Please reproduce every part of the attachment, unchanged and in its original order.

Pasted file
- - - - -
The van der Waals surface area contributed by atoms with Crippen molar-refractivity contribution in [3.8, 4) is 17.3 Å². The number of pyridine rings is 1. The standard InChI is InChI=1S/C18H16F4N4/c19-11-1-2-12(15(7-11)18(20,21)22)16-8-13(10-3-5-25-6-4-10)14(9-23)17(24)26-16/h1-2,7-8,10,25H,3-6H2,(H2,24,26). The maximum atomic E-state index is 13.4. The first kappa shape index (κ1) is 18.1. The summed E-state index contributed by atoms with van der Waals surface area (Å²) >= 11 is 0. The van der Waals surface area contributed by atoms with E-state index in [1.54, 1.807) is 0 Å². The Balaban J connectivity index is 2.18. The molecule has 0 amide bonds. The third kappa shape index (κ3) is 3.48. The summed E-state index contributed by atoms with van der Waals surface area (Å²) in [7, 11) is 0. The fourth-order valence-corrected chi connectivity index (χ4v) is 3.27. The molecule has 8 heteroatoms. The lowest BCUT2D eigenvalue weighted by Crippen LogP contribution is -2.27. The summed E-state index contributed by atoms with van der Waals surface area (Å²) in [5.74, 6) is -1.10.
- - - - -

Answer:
The van der Waals surface area contributed by atoms with Crippen molar-refractivity contribution in [3.8, 4) is 17.3 Å². The number of pyridine rings is 1. The standard InChI is InChI=1S/C18H16F4N4/c19-11-1-2-12(15(7-11)18(20,21)22)16-8-13(10-3-5-25-6-4-10)14(9-23)17(24)26-16/h1-2,7-8,10,25H,3-6H2,(H2,24,26). The maximum atomic E-state index is 13.4. The first kappa shape index (κ1) is 18.1. The summed E-state index contributed by atoms with van der Waals surface area (Å²) >= 11 is 0. The van der Waals surface area contributed by atoms with E-state index in [1.54, 1.807) is 0 Å². The Balaban J connectivity index is 2.18. The molecule has 0 amide bonds. The third kappa shape index (κ3) is 3.48. The summed E-state index contributed by atoms with van der Waals surface area (Å²) in [7, 11) is 0. The fourth-order valence-corrected chi connectivity index (χ4v) is 3.27. The molecule has 8 heteroatoms. The lowest BCUT2D eigenvalue weighted by Crippen LogP contribution is -2.27. The summed E-state index contributed by atoms with van der Waals surface area (Å²) in [5.74, 6) is -1.10.